In contrast to John Ryland’s profound thoughts on the office of Christian preacher, I would like to share a clip from a modern pastor who mocks nameless congregants for wanting to go deeper into God’s word:

HT: The Museum of Idolatry

In this clip, after mocking the congregant by using a derogatory word against them, Perry Noble, demonstrating pastoral patience and concern, tells this audience of 2000 pastors, “You know what I tell them? I tell them, ‘Your only as deep as the last person you served.'” He then implies threatening to look at their tithing and service record to “see how deep you are”.

Later he accuses the motive of the congregant(s) stating that the reason why they want him to go deep is so that he would stand up on Sundays and “confuse the heck out of you so you don’t have to apply what I teach on Sundays — I could do that.”

Contrast that with John Ryland’s comment about pastoral ministry for a moment, “The great design and intention of the office of a Christian preacher are to restore the throne and dominion of God in the souls of men…”

What a contrast! How many of the flock are starving for the greatness of God, wanting to feast upon His presence in worship only to find that their shepherd is too lazy to lead them to the green pastures?

What should Christian worship look like? Is it not compared to a feast wherein a soul is satisfied? Consider Psalm 63:

Psalm 63:1 A Psalm of David, when he was in the wilderness of Judah. O God, You are my God; I shall seek You earnestly; My soul thirsts for You, my flesh yearns for You, In a dry and weary land where there is no water. 2 Thus I have seen You in the sanctuary, To see Your power and Your glory. 3 Because Your lovingkindness is better than life, My lips will praise You. 4 So I will bless You as long as I live; I will lift up my hands in Your name. 5 My soul is satisfied as with marrow and fatness, And my mouth offers praises with joyful lips.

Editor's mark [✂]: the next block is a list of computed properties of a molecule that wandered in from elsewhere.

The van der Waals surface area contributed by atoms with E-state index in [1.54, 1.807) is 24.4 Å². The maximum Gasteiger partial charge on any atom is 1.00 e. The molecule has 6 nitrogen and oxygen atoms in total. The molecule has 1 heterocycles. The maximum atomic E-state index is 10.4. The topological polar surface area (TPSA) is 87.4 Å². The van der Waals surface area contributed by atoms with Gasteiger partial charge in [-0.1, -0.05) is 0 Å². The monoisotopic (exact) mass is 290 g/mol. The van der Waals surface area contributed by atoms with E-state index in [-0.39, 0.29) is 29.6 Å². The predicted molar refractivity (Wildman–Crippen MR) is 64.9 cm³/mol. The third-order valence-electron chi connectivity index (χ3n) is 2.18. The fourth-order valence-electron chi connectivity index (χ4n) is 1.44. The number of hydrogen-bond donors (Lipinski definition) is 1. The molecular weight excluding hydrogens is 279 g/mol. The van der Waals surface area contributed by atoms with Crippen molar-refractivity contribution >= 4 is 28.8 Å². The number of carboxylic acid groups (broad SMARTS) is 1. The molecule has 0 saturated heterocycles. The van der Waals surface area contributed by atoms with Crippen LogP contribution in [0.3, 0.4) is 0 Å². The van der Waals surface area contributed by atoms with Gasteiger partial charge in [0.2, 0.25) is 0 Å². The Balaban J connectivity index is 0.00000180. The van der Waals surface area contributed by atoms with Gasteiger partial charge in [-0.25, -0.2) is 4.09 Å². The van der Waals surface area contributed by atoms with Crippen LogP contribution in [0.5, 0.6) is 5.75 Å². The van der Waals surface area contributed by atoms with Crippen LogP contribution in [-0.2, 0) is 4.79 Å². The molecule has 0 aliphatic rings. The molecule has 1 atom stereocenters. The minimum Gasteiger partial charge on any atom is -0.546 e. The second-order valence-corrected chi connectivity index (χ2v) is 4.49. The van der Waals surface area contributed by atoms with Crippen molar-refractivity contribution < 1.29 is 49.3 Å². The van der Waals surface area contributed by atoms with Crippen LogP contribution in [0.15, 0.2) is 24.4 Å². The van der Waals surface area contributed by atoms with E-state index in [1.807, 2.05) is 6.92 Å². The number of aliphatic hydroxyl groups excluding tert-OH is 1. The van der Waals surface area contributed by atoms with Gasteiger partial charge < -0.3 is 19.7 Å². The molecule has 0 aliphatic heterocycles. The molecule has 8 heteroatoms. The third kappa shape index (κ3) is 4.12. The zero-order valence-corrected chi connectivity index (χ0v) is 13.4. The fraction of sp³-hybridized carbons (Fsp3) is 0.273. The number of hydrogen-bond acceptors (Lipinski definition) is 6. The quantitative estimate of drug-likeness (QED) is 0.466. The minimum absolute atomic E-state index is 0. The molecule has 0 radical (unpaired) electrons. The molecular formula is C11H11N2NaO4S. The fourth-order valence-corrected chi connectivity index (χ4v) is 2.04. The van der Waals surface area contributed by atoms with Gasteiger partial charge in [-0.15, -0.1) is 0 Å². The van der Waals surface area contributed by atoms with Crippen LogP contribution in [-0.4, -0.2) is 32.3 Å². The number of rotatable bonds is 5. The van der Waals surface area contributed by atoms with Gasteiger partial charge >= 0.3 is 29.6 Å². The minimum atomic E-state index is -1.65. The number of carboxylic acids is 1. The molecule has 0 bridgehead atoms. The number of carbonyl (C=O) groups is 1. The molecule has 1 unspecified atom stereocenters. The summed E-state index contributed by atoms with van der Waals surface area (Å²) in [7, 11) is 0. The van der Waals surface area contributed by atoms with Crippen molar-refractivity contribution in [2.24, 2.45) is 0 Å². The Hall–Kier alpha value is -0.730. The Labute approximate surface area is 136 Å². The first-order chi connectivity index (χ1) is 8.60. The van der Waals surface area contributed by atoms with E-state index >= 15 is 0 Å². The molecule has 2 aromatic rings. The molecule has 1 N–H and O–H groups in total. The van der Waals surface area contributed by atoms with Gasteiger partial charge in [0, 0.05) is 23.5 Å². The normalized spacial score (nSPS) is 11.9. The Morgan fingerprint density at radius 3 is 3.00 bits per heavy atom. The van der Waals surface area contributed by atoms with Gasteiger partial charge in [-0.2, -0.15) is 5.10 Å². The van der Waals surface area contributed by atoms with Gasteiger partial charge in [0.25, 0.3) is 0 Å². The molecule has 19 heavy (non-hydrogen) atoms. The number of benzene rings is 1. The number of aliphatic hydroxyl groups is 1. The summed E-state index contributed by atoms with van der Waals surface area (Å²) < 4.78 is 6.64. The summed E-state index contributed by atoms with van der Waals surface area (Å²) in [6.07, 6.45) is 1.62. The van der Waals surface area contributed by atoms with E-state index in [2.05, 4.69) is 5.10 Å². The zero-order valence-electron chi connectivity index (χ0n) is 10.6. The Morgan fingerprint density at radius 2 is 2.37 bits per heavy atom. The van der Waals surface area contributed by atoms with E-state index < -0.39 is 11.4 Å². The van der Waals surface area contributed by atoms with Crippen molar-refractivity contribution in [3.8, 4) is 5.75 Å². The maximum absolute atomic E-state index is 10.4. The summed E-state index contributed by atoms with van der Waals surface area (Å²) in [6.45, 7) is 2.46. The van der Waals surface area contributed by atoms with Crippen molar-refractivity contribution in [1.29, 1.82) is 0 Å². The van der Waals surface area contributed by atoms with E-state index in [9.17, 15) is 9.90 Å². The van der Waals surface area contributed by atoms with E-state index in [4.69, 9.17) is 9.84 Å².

“My soul is satisfied as with marrow and fatness…”. Is this what we hear Mr. Noble telling other shepherds? The picture David gives us is a contrast of starvation and thirst in a barren land.

Living in the Arizona, I can relate to the picture of thirst very well. I have been on hikes when there was no water around and it was very hot. Knowing that I would need to walk another quarter mile before any water is available can be anguishing and frustrating as I long for that moment of refreshment. And when it comes, there is grace or dignity. There is only ravenous drinking until I am satisfied.

David pictures himself in a barren land and when he finally comes to the presence of God he gorges himself. Nothing can satisfy him like being in the presence of God.

This is the great responsibility of a Christian pastor. He provides the Word of God so that the people may gorge themselves in great and holy worship of God. He is not to berate his people for being ravenous in their appetite. The infinite God alone can satisfy the deepest spiritual longings.

1 Timothy 5:17 The elders who rule well are to be considered worthy of double honor, especially those who work hard at preaching and teaching.

Be thankful for the diligent preparation of your pastor if he works hard at preaching and teaching. Be sure to encourage him that he is doing the Lord’s work and faithfully executing his charge. It would be easier for him to pass on this responsibility and simply provide heart-rendering stories or self-help style homilies, but if he labors to bring forth the “whole counsel of God” thank him personally, and thank the Lord for him. And then pray the Lord will raise a thousand more like him.

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